Classes were informal, with a potluck every night!  (I think the college model should reflect the church model here!)  And since the schedule was set pretty early, people could pick the lectures they wanted to attend.  When it came time for the workshop, folks were asked to commit to writing and submitting a piece or two for the group to look at.  It was an encouraging and insightful bunch.  We represented different denominations, different spiritualities, and different beliefs, but we all agreed that talking about faith and about spirituality was important. We bonded as a class.  And we are continuing the workshop far beyond the scheduled time.

We are currently reading “An Altar in the World” by Barbara Brown Taylor for a retreat in August.

I thank the United Church for inviting me to teach for them.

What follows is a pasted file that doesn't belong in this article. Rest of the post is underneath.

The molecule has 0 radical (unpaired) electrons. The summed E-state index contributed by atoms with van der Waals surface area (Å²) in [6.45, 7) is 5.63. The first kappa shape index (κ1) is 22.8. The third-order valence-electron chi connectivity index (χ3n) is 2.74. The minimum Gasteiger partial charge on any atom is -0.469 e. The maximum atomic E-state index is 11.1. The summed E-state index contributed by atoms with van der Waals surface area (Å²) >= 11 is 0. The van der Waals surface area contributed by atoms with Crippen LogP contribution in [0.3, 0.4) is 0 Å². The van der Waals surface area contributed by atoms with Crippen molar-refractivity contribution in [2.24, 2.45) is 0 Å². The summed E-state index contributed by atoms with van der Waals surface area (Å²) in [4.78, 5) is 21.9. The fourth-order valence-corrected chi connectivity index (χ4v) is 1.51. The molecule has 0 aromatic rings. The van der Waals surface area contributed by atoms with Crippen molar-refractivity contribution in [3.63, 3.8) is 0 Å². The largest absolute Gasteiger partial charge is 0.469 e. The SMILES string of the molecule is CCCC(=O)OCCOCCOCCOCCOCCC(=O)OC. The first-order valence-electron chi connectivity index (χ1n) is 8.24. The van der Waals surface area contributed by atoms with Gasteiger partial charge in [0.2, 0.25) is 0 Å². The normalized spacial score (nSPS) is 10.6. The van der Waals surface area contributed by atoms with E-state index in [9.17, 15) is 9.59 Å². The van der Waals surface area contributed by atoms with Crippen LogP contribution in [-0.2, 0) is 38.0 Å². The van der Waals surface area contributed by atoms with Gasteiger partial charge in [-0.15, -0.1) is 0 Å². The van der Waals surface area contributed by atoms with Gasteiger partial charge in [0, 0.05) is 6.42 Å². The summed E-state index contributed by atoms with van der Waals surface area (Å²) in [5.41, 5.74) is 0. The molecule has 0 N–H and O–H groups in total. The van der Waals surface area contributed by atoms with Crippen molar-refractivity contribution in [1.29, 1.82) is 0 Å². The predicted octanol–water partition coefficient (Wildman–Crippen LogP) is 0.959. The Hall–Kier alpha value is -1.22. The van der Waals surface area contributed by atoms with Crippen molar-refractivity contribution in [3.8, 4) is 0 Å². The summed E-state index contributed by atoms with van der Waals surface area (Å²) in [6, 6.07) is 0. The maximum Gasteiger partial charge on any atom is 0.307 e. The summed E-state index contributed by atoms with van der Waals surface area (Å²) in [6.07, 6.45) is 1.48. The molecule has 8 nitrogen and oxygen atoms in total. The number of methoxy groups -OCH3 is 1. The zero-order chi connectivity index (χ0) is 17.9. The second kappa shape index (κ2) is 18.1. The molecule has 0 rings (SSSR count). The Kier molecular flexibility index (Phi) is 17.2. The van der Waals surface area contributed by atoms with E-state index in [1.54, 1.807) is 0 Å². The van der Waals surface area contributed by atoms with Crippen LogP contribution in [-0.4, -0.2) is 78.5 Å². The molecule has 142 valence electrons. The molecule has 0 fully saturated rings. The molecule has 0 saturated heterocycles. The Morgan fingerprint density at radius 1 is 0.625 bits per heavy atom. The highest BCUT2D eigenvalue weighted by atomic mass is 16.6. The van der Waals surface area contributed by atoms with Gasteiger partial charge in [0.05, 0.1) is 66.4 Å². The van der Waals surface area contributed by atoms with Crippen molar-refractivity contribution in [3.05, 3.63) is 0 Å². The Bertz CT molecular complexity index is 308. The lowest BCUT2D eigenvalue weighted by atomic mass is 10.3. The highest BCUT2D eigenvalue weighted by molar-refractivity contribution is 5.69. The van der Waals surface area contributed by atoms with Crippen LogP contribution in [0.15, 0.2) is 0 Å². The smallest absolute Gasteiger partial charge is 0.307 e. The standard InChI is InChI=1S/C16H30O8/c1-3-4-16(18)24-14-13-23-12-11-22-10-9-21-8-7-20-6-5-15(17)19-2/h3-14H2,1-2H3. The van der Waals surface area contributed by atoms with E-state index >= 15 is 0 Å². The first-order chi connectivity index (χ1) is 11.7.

Writing Faith, the workshop, had a previous incarnation at Wayland Baptist University, in Plainview Texas, and I’m thankful that they allowed me to develop the class and try it out there first.

The curriculum is portable and I can teach this class at your church.  If you are interested, let me know.


(photo: from Grigory Kravchenko, Flickr, “Olya telling me the Russian Faith and Light Movement story,” creative commons license.)

Posted May 30, 2011 by jstueart in Uncategorized

The Great Men and Women of History who were gay

“Within the typical secondary school curriculum,  homosexuals  do not exist.   They are ‘nonpersons’ in the finest Stalinist sense. They have fought no battles, held no offices, explored nowhere, written no literature, built nothing, invented nothing and solved no equations.  The lesson to the heterosexual student is abundantly clear: homosexuals do nothing of consequence. To the homosexual student, the message has even greater power: no one who has ever felt as you do has done anything worth mentioning.” -Gerald Unks, editor, The Gay Teen, p. 5. From Famous Gay People.